Air pollution is one of the biggest environmental problems worldwide today. Poor air quality causes about 4.2 million premature deaths annually, and 91% occur in developing countries (WHO, 2018). The main cause of these deaths is attributed to personal exposure to Particulate Matter of 2.5 microns or less (PM2.5). The WHO (2005) warns that by inhaling this type of particles constantly, the risk of lung, cardiovascular and ischemic diseases increases. Based on evidence of the effects on health of the exposure to PM2.5, the WHO has established a maximum safe level of exposure of 25 μg/m³ PM2.5 for an average of 24 hours and 10 μg/m³ PM2.5 for annual average.

Personal exposure is defined as the event in which a person comes into contact with an air pollutant. In other words, it can be understood as the measurement by a monitor of a pollutant of interest near a person’s breathing zone (Steinle et al., 2011). Studies worldwide have reported that one of the most important air pollutants to which citizens are exposed is PM2.5, from which 30% is attributed in urban centers to be emitted by different means of transport fueled with fossil fuels (Krzyzanowski et al., 2005). For this reason, it is relevant to evaluate the impact of the means of transport regarding personal exposure to pollutants. Additionally, some studies have determined various factors that condition this exposure. These factors can correspond to external variables of the city, such as road structure, traffic density, time of day and weather, or to internal conditions, such as the characteristics of the vehicle in terms of fuel type, technology, emission standards and ventilation system (Nazelle et al., 2017).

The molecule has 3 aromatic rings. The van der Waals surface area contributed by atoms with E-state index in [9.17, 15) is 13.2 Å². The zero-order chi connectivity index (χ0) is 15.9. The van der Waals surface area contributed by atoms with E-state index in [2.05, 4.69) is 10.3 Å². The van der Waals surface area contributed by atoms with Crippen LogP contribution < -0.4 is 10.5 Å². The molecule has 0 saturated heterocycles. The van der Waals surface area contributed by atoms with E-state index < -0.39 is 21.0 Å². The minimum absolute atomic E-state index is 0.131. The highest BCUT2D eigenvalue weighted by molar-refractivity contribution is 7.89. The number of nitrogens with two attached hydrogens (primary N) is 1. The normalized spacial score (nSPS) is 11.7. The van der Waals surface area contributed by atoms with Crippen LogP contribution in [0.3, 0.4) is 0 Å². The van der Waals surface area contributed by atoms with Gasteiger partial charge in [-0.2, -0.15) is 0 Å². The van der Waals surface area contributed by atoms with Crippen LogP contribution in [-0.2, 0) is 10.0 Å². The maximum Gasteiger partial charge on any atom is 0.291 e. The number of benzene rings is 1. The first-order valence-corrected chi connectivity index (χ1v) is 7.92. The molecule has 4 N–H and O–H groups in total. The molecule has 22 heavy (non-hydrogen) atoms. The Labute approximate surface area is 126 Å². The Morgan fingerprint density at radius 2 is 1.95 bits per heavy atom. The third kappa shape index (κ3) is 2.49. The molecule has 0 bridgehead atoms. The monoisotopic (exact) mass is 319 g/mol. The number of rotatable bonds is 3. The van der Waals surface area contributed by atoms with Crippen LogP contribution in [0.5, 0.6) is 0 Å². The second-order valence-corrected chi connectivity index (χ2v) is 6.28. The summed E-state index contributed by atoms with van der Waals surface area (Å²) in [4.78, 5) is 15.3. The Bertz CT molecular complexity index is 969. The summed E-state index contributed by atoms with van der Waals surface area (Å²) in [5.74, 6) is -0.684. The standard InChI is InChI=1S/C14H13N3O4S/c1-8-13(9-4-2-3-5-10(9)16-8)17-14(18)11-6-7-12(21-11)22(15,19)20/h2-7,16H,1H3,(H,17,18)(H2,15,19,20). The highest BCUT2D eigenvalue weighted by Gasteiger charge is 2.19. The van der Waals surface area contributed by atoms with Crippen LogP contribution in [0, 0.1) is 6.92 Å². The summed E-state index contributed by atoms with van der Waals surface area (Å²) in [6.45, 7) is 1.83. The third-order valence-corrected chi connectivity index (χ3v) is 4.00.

Li et al. (2015) evaluated the personal exposure to PM2.5 and Black Carbon in different transport scenarios in Shanghai. They found that diesel vehicles are significant sources of polluting emissions and that the doses inhaled on these buses are higher compared to other means of transport. A study in Santiago de Chile by Suárez et al. (2014) found that the average concentration of PM2.5 (17.5 μg/m³) is higher in diesel buses than in other means of transport evaluated, generating an exposure 8 times higher than in private cars and 0.4 times more than in bicycle. Similarly, in Barcelona, Moreno et al. (2015) compared personal exposure to PM2.5 in various means of transport and found that the concentrations of PM2.5 in diesel buses are 56% higher than in the tram, which had the least exposure.

On the one hand, in Bogotá, exposure to PM2.5 has been researched in the mass transit system TM (Trans-Milenio), which is one of the largest public transport systems with rapid transit buses (BRT) in the world and whose buses use diesel fuel with technologies Euro II, III and IV. Morales et al. (2017) determined that the exposure and inhalation dose of fine particles of PM2.5 is higher within the TM system, compared to other means of transport that include active modes such as cycling and walking. Additionally, Morales et al. (2019) found that in TM the dose of PM2.5 exceeds 1.2 times the one suggested by the WHO, and Euro II and III vehicles had twice the exposure of this pollutant than in the stricter Euro IV or higher standards.